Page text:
The reason that many people don’t change their lives when “hole in the fence” presents is that takes a concerted work to jettison the accumulated trappings of adult life. We’d managed to buy a house. I finally had a collection of decent furnishing that didn’t previously belong to someone else. I’ve saved my daughter’s artwork and baby clothes, the sports gear, the miscellaneous tools and home-care devices, the photos, books, CDs , the files of tax returns and once-important documents, and all that weird stuff you save to cleverly craft into some artistic statement … one day. In the end, it’s mostly baggage that sucks you in place like uber-gravity.
Fairness and justice seemed to have lost ground on our watch in our global village, and we still don’t have a clear line on what the hell we’re doing here. When the irrationality of it begins to weigh you down, get yourself promptly into something you consider important. You can transform the world one life at a time – and that’s really the best most of us can hope for.
What do you carry forward?
Turn off the TV. Its purpose is to distribute anxiety. Make your own news.
Never lose the capacity for outrage, but learn how to channel it productively.
What do you need?
To give – mentoring, resources, service, the wisdom of experience – at any age.
It takes a lot of persistance to make a ripple of change, and you might not live long enough to enjoy the eventual wave. But life is short and you’ve gotta get to it.
Day 25 as a non-smoker. After many previous attempts, I’d decided to try a different approach (hypnosis) on a day (May 1) that encouraged easy calculation of how far I’d made it.
I truly have no desire for a cigarette, but pings of anxiety are not receding quite as fast. I’m leaving behind this habit at a time when I feel I’ve ‘lost my place’ in the world, or maybe it’s that I’m not entirely sure how to reinvest my considerable energy after four years of Oakland Women’s Center. I’ve been living solo all month as Dave does his migrant cameraman gigs in DC. May weather mostly bleak and overcast from the nippy dawn to 4pm-ish, when an outbreak of sun may occur for a hour or two, then low grey clouds reclaim the sky.
It’s a compelling process to leave behind a habit as demanding as smoking, I’d had to fill the ‘void’ with something useful and satisfying. Gardening and mosaic art – both of which soothe me. Friends are inviting me over to spring clean their yards, an activity I find splendidly entertaining.
I read all the time – pretty much anything that draw my interest. To me, libraries are sacred places.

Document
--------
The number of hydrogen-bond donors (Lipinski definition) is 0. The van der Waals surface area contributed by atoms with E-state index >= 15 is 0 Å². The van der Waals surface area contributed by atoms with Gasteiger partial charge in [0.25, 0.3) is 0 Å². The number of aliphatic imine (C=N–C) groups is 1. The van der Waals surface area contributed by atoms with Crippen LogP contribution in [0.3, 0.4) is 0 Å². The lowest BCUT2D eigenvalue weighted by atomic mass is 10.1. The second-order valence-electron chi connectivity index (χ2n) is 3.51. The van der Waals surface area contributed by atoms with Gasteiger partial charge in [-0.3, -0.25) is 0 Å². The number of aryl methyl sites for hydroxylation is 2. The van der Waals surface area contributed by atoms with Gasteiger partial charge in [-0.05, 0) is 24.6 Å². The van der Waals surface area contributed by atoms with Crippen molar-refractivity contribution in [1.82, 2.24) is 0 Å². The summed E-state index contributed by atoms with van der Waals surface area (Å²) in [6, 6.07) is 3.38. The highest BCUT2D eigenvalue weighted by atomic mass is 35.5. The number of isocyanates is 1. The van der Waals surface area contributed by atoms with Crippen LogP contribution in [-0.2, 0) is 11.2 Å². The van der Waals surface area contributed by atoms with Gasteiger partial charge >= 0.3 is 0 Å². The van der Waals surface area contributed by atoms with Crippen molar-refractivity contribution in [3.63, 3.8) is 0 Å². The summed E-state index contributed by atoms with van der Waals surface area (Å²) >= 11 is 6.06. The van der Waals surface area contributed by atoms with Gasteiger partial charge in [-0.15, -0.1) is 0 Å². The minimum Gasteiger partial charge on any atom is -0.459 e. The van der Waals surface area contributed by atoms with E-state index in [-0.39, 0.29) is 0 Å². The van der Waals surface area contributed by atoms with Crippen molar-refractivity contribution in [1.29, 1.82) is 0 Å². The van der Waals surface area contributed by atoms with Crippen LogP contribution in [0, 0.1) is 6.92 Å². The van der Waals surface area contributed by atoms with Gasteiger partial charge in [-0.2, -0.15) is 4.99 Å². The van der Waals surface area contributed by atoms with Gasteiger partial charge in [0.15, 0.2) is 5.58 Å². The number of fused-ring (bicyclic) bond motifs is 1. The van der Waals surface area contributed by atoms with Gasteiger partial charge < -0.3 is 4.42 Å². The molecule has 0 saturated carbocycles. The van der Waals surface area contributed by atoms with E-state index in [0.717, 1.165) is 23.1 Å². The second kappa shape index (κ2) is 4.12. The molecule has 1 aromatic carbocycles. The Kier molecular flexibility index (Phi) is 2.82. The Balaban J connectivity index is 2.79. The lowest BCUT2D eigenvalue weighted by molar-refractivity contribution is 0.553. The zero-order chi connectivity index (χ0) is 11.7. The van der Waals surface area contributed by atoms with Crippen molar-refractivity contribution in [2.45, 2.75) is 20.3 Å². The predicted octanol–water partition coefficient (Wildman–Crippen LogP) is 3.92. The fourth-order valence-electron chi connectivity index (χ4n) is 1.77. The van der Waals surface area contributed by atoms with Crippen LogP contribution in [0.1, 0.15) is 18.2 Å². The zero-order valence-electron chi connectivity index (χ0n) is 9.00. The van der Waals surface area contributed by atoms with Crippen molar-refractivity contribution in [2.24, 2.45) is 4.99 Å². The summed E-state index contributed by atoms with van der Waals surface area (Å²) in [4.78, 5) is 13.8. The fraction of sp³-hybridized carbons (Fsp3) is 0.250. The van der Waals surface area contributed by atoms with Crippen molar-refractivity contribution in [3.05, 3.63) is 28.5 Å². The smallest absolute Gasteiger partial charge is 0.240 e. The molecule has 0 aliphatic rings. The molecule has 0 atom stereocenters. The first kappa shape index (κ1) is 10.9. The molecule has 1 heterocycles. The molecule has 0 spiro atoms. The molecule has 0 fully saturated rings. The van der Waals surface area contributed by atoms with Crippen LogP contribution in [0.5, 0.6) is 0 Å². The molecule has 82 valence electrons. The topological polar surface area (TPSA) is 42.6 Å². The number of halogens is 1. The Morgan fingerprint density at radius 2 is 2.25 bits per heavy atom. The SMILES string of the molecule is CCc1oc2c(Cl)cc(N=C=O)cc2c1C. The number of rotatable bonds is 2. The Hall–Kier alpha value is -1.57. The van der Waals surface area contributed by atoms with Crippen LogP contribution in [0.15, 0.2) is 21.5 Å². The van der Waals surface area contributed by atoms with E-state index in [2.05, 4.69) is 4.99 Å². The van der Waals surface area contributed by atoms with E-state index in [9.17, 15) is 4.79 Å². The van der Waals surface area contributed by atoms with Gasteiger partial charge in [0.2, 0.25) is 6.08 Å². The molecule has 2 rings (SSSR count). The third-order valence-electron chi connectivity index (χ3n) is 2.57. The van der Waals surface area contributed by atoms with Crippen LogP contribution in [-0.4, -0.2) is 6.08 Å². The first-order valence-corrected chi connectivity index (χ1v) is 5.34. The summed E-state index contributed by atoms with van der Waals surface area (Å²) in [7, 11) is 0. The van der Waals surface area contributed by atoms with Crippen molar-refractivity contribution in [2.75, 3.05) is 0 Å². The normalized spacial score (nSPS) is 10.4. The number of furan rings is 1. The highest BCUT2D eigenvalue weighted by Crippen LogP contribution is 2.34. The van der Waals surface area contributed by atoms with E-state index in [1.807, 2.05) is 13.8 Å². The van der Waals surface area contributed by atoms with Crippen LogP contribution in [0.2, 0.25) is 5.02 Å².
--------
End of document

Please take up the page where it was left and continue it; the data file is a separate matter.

Slowly I’m returning to writing. Working two major projects: a nonfiction book almost finished; and the VOG (the muse dazzles me with the one) just beginning.
Meanwhile, I drifted for five twilight-zonish hours in the DMV to replace a license plate that was stolen or jolted off the car. Florescent glare; cubicles in circle-the-wagons array; clots of numbers streamed in an automated voice over a loudspeaker, flashed on large screens shared with assorted news, propaganda, and the weather; people of all sizes, shapes, colors, and afflictions shuffling to windows, the State raking in fees; everybody resigned to waiting. I was intrigued by one fine proposal from a fellow queue-stander on how to eliminate the choke points.
Overall, a week of hideous self-doubt that I’ve beaten back out of cheer cussedness. Giving up is not an attractive option.
I used to write to help me understand my life experiences – especially when I traveled. Creating journals and stories satisfied my need to ‘process.’
I return to that now as a practice I have sorely missed. I expect to dedicate myself to restoring and extending my skills.
First up: The Story of Susan Becoming a Non-smoker.
My father took up smoking at the age of 19 when he was sent off in 1944 to the Battle of Leyte, the largest naval battle in the history of the world. He never gave up the habit, even when he suffered emphysema. Smoking killed him.
I was there to see him off, breathing tubes and all.
His habit influenced all of us in the family. 4 out of my 6 living siblings smokes, including me – ending three days ago. I’d started and stopped many times over the last 20 years or so. Generally, I did my best to be a closet smoker, ashamed that I could not to put down the nasty habit when so many others had abandoned it. Some of my associates must have sniffed it. But, since I was not overt, it all seemed to go unmentioned – except by my daughter and my husband, who both have had their stints as smokers.
I learned an important distinction: smoking is a habit, not an addiction. Addicts go through physical withdrawal; smokers get cranky. The subconscious has successfully overridden the front brain’s protests that smoking is self-inflicted harm on a human body, which already has enough environmental pollutants to contend with.
Most significant for me, smoking repudiates optimism. I have seen and experienced enough unjust shit, seen and heard enough egregious behavior to justify utter and complete pessimism.
However, I don’t have as much time left as I’ve already lived. Being gloomy and cynical isn’t fun. I’d rather pump up optimism, and enjoy the goodness it draws from people.
Ironically, when I slow down, I see details more clearly. The habit of speeding through the days and years no longer appeals.
Day Three as a non-smoker has presented only a few moments that needed ‘management’. My daughter reassured: “You’ve got this.” Yes, yes I do.